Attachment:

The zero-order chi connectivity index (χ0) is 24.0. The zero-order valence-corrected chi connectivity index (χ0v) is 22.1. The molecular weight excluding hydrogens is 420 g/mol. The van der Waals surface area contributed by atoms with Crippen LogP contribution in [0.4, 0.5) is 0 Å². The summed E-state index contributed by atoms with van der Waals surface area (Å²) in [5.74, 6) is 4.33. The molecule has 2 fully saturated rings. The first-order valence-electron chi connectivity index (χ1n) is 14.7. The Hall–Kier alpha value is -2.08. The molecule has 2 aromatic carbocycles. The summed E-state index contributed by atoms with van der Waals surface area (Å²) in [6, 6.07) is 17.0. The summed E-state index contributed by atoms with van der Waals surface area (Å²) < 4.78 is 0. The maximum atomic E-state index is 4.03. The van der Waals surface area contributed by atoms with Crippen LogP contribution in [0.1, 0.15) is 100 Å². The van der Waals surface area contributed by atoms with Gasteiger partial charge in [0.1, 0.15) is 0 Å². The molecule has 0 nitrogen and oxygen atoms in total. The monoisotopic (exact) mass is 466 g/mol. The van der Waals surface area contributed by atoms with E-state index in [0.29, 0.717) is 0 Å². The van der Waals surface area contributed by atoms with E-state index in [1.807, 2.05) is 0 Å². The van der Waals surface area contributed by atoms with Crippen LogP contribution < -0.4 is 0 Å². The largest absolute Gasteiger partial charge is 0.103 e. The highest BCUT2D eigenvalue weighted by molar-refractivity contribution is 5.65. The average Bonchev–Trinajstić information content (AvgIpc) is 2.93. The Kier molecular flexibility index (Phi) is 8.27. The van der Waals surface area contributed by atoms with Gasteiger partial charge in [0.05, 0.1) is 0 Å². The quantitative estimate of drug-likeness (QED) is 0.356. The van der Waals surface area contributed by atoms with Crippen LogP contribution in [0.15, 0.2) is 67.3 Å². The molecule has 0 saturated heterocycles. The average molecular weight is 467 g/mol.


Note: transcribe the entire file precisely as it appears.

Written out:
The zero-order chi connectivity index (χ0) is 24.0. The zero-order valence-corrected chi connectivity index (χ0v) is 22.1. The molecular weight excluding hydrogens is 420 g/mol. The van der Waals surface area contributed by atoms with Crippen LogP contribution in [0.4, 0.5) is 0 Å². The summed E-state index contributed by atoms with van der Waals surface area (Å²) in [5.74, 6) is 4.33. The molecule has 2 fully saturated rings. The first-order valence-electron chi connectivity index (χ1n) is 14.7. The Hall–Kier alpha value is -2.08. The molecule has 2 aromatic carbocycles. The summed E-state index contributed by atoms with van der Waals surface area (Å²) in [6, 6.07) is 17.0. The summed E-state index contributed by atoms with van der Waals surface area (Å²) < 4.78 is 0. The maximum atomic E-state index is 4.03. The van der Waals surface area contributed by atoms with Crippen LogP contribution in [0.1, 0.15) is 100 Å². The van der Waals surface area contributed by atoms with Gasteiger partial charge in [0.1, 0.15) is 0 Å². The molecule has 0 nitrogen and oxygen atoms in total. The monoisotopic (exact) mass is 466 g/mol. The van der Waals surface area contributed by atoms with E-state index in [0.29, 0.717) is 0 Å². The van der Waals surface area contributed by atoms with E-state index in [1.807, 2.05) is 0 Å². The van der Waals surface area contributed by atoms with Crippen LogP contribution < -0.4 is 0 Å². The largest absolute Gasteiger partial charge is 0.103 e. The highest BCUT2D eigenvalue weighted by molar-refractivity contribution is 5.65. The average Bonchev–Trinajstić information content (AvgIpc) is 2.93. The Kier molecular flexibility index (Phi) is 8.27. The van der Waals surface area contributed by atoms with Gasteiger partial charge in [0.05, 0.1) is 0 Å². The quantitative estimate of drug-likeness (QED) is 0.356. The van der Waals surface area contributed by atoms with Crippen LogP contribution in [0.15, 0.2) is 67.3 Å². The molecule has 0 saturated heterocycles. The average molecular weight is 467 g/mol.